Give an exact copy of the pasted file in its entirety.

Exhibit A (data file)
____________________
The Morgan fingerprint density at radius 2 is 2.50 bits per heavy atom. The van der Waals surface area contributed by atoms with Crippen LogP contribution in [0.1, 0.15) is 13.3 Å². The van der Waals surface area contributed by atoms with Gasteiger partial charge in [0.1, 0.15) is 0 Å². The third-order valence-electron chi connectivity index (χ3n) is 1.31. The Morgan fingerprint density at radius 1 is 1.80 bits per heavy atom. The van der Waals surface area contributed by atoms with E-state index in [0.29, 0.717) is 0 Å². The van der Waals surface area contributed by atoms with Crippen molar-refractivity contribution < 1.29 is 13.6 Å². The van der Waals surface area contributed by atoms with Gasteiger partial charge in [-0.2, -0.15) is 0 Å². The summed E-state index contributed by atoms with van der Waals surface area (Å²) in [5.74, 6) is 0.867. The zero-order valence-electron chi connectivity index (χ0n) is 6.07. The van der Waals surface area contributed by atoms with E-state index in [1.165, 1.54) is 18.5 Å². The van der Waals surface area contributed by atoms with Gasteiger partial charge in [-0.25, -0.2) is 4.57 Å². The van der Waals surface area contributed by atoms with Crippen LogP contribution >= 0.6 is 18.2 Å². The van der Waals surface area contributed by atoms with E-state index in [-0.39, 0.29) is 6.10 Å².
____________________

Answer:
The Morgan fingerprint density at radius 2 is 2.50 bits per heavy atom. The van der Waals surface area contributed by atoms with Crippen LogP contribution in [0.1, 0.15) is 13.3 Å². The van der Waals surface area contributed by atoms with Gasteiger partial charge in [0.1, 0.15) is 0 Å². The third-order valence-electron chi connectivity index (χ3n) is 1.31. The Morgan fingerprint density at radius 1 is 1.80 bits per heavy atom. The van der Waals surface area contributed by atoms with E-state index in [0.29, 0.717) is 0 Å². The van der Waals surface area contributed by atoms with Crippen molar-refractivity contribution < 1.29 is 13.6 Å². The van der Waals surface area contributed by atoms with Gasteiger partial charge in [-0.2, -0.15) is 0 Å². The summed E-state index contributed by atoms with van der Waals surface area (Å²) in [5.74, 6) is 0.867. The zero-order valence-electron chi connectivity index (χ0n) is 6.07. The van der Waals surface area contributed by atoms with E-state index in [1.165, 1.54) is 18.5 Å². The van der Waals surface area contributed by atoms with Gasteiger partial charge in [-0.25, -0.2) is 4.57 Å². The van der Waals surface area contributed by atoms with Crippen LogP contribution >= 0.6 is 18.2 Å². The van der Waals surface area contributed by atoms with E-state index in [-0.39, 0.29) is 6.10 Å².